Google Chrome is a very popular, yet closed source web browser. This makes it a little tricky to install on a Linux system, as it’s pretty much never included by default on any distro, and usually not available for installation from official repositories. Contrast this to Mozilla Firefox, which is open source and ubiquitous across the most popular Linux distros.
Brave is a free and open source web browser focused on providing a privacy-oriented setup by default. It is released under the Mozilla Public License Version 2.0, and it is based on chromium, which is also the open source foundation upon Google Chrome is built. Brave comes with useful built-in features such an ad-blocker, a private search engine, an integrated VPN, and Tor support.
In a world where Google Chrome is, by a large margin, the most used web browser, Firefox represents the only relevant open source alternative. The Mozilla browser is installed by default (or at least available in the official repositories) of all the most used Linux distributions. In order to configure its behavior we can change settings interactively, or, more conveniently, we can create and deploy “policies”.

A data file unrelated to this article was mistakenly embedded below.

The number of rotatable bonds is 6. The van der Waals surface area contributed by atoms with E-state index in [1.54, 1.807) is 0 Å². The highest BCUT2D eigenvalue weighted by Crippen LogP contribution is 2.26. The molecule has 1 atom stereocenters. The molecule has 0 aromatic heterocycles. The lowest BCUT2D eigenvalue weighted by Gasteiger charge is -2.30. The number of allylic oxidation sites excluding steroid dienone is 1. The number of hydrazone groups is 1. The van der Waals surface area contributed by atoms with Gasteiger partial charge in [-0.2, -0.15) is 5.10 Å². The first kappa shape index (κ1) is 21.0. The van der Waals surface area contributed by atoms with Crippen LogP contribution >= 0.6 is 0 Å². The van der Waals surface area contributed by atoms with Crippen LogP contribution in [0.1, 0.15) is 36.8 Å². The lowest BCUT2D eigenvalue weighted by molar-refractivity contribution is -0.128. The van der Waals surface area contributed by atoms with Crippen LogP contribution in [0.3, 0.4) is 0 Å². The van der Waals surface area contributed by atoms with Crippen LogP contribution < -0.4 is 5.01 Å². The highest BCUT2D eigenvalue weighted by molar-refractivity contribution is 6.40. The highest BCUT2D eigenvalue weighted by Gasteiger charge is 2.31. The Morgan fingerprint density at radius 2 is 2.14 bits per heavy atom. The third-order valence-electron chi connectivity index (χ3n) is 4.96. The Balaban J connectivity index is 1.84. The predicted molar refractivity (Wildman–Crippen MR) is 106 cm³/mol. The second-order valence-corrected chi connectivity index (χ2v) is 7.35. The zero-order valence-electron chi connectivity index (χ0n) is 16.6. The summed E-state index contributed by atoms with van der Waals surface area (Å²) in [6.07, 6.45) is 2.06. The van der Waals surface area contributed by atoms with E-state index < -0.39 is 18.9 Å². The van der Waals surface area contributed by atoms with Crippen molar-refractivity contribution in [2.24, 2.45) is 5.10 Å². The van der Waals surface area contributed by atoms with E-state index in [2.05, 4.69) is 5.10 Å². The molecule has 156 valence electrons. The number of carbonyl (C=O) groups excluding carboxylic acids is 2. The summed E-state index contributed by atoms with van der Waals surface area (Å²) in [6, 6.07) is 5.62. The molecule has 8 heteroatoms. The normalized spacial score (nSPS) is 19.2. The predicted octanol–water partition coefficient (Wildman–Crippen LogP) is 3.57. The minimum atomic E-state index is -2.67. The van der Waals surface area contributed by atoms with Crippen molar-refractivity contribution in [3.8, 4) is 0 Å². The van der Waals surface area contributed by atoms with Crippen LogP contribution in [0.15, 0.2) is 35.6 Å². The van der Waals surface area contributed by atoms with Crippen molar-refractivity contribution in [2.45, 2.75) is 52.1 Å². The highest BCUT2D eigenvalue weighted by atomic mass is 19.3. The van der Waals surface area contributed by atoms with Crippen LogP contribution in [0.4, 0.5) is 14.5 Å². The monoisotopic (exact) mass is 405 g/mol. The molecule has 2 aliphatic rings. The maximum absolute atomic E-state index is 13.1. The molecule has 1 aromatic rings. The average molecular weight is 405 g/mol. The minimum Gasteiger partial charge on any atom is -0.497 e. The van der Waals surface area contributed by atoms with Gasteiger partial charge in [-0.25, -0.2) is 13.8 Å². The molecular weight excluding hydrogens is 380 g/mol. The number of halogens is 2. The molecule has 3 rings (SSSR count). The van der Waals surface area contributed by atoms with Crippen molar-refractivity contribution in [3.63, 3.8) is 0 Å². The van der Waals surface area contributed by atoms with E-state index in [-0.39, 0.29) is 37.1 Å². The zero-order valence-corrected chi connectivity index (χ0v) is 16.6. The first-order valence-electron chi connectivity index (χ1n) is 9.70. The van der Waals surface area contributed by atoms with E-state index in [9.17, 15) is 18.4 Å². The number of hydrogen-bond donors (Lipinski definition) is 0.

Users of Linux systems have many choices when it comes to web browsers, as there is a wide range that can be installed. You may already have a favorite browser or you may be still deciding which browser is right for you. In this tutorial, we have compiled a list of browsers that are available on Linux, and will show you how to install them on all major Linux distros.
The purpose of this tutorial is to show how to set the web browser environment variable on Linux. Setting environment variables is usually how users can set the default applications and programs used on their Linux system. Therefore, the browser environment variable should point to the user’s desired default web browser.
The purpose of this tutorial is to show how to install the Chromium web browser on Ubuntu 22.04 Jammy Jellyfish. Chromium is an open source browser maintained by Google. Along with the Chromium browser itself, Google Chrome, Microsoft Edge, Opera, Vivaldi, and a slew of other notable web browsers are all based on the Chromium source code. It’s safe to say that Chromium plays a huge role in the way that many users view the web today.
Web scraping is the process of analyzing the structure of HTML pages, and programmatically extract data from them. In the past we saw how to scrape the web using the Python programming language and the “Beautilful Soup” library; in this tutorial, instead, we see how to perform the same operation using a command line tool written in Rust: htmlq.
Every Ubuntu user that uses a graphical interface will have to interact with Mozilla Firefox in some capacity, since it’s the default internet browser on Ubuntu 22.04 Jammy Jellyfish. Even if you just want to uninstall it and use a different browser, you’ll at least be dealing with it for a short time. In this guide, we’ll show you how you can install, update, and uninstall Firefox on Ubuntu 22.04.